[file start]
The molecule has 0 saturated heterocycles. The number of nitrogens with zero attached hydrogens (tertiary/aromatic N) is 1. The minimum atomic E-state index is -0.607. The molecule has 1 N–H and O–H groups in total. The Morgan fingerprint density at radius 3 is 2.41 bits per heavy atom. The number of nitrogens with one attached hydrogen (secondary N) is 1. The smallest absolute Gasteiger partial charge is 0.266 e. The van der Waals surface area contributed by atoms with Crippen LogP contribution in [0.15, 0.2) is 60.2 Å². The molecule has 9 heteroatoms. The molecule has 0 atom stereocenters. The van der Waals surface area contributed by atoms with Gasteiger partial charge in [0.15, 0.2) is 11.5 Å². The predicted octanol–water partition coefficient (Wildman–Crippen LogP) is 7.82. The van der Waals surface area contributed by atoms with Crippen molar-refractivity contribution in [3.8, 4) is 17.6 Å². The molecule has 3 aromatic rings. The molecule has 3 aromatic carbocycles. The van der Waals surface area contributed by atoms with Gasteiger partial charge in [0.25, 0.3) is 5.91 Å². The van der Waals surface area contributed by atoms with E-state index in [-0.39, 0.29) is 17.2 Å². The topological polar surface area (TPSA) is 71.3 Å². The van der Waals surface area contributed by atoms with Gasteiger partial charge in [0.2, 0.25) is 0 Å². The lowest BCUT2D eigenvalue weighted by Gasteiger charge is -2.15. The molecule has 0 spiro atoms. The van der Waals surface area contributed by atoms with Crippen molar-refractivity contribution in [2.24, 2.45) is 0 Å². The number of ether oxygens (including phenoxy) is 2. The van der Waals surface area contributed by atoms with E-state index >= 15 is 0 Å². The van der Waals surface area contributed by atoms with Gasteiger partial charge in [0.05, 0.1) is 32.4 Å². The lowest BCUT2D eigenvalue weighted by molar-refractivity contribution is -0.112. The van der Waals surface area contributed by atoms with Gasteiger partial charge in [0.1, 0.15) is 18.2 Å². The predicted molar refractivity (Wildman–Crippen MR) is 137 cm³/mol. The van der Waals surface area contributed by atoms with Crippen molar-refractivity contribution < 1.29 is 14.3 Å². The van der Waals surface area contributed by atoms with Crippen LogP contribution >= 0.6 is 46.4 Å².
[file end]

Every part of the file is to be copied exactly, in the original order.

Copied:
The molecule has 0 saturated heterocycles. The number of nitrogens with zero attached hydrogens (tertiary/aromatic N) is 1. The minimum atomic E-state index is -0.607. The molecule has 1 N–H and O–H groups in total. The Morgan fingerprint density at radius 3 is 2.41 bits per heavy atom. The number of nitrogens with one attached hydrogen (secondary N) is 1. The smallest absolute Gasteiger partial charge is 0.266 e. The van der Waals surface area contributed by atoms with Crippen LogP contribution in [0.15, 0.2) is 60.2 Å². The molecule has 9 heteroatoms. The molecule has 0 atom stereocenters. The van der Waals surface area contributed by atoms with Gasteiger partial charge in [0.15, 0.2) is 11.5 Å². The predicted octanol–water partition coefficient (Wildman–Crippen LogP) is 7.82. The van der Waals surface area contributed by atoms with Crippen molar-refractivity contribution in [3.8, 4) is 17.6 Å². The molecule has 3 aromatic rings. The molecule has 3 aromatic carbocycles. The van der Waals surface area contributed by atoms with Gasteiger partial charge in [0.25, 0.3) is 5.91 Å². The van der Waals surface area contributed by atoms with E-state index in [-0.39, 0.29) is 17.2 Å². The topological polar surface area (TPSA) is 71.3 Å². The van der Waals surface area contributed by atoms with Gasteiger partial charge in [0.2, 0.25) is 0 Å². The lowest BCUT2D eigenvalue weighted by Gasteiger charge is -2.15. The molecule has 0 spiro atoms. The van der Waals surface area contributed by atoms with Crippen molar-refractivity contribution in [2.24, 2.45) is 0 Å². The number of ether oxygens (including phenoxy) is 2. The van der Waals surface area contributed by atoms with E-state index >= 15 is 0 Å². The van der Waals surface area contributed by atoms with Gasteiger partial charge in [0.05, 0.1) is 32.4 Å². The lowest BCUT2D eigenvalue weighted by molar-refractivity contribution is -0.112. The van der Waals surface area contributed by atoms with Gasteiger partial charge in [0.1, 0.15) is 18.2 Å². The predicted molar refractivity (Wildman–Crippen MR) is 137 cm³/mol. The van der Waals surface area contributed by atoms with Crippen molar-refractivity contribution < 1.29 is 14.3 Å². The van der Waals surface area contributed by atoms with Crippen LogP contribution >= 0.6 is 46.4 Å².